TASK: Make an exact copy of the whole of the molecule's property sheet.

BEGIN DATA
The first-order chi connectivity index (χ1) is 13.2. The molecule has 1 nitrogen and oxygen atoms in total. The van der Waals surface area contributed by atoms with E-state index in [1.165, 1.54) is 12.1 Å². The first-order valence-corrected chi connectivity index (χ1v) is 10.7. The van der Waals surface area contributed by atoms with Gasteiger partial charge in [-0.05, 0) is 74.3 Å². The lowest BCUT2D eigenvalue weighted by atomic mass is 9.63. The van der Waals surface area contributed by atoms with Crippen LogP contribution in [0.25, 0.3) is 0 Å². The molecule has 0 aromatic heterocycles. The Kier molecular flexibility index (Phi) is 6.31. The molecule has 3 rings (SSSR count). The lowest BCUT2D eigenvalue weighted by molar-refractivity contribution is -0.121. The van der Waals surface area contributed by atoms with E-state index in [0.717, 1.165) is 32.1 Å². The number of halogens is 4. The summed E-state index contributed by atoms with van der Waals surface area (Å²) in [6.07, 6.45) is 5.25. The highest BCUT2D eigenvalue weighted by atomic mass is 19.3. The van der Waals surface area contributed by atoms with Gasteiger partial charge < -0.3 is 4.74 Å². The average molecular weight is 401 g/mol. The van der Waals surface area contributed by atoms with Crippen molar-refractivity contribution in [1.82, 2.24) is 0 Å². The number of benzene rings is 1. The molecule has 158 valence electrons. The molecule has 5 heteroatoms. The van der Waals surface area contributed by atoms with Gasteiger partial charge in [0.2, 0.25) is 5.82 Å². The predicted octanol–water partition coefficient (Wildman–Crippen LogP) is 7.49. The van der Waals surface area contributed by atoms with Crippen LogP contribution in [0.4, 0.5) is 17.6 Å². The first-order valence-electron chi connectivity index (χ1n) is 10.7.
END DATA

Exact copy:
The first-order chi connectivity index (χ1) is 13.2. The molecule has 1 nitrogen and oxygen atoms in total. The van der Waals surface area contributed by atoms with E-state index in [1.165, 1.54) is 12.1 Å². The first-order valence-corrected chi connectivity index (χ1v) is 10.7. The van der Waals surface area contributed by atoms with Gasteiger partial charge in [-0.05, 0) is 74.3 Å². The lowest BCUT2D eigenvalue weighted by atomic mass is 9.63. The van der Waals surface area contributed by atoms with Crippen LogP contribution in [0.25, 0.3) is 0 Å². The molecule has 0 aromatic heterocycles. The Kier molecular flexibility index (Phi) is 6.31. The molecule has 3 rings (SSSR count). The lowest BCUT2D eigenvalue weighted by molar-refractivity contribution is -0.121. The van der Waals surface area contributed by atoms with E-state index in [0.717, 1.165) is 32.1 Å². The number of halogens is 4. The summed E-state index contributed by atoms with van der Waals surface area (Å²) in [6.07, 6.45) is 5.25. The highest BCUT2D eigenvalue weighted by atomic mass is 19.3. The van der Waals surface area contributed by atoms with Gasteiger partial charge < -0.3 is 4.74 Å². The average molecular weight is 401 g/mol. The van der Waals surface area contributed by atoms with Crippen molar-refractivity contribution in [1.82, 2.24) is 0 Å². The number of benzene rings is 1. The molecule has 158 valence electrons. The molecule has 5 heteroatoms. The van der Waals surface area contributed by atoms with Gasteiger partial charge in [0.2, 0.25) is 5.82 Å². The predicted octanol–water partition coefficient (Wildman–Crippen LogP) is 7.49. The van der Waals surface area contributed by atoms with Crippen LogP contribution in [0.4, 0.5) is 17.6 Å². The first-order valence-electron chi connectivity index (χ1n) is 10.7.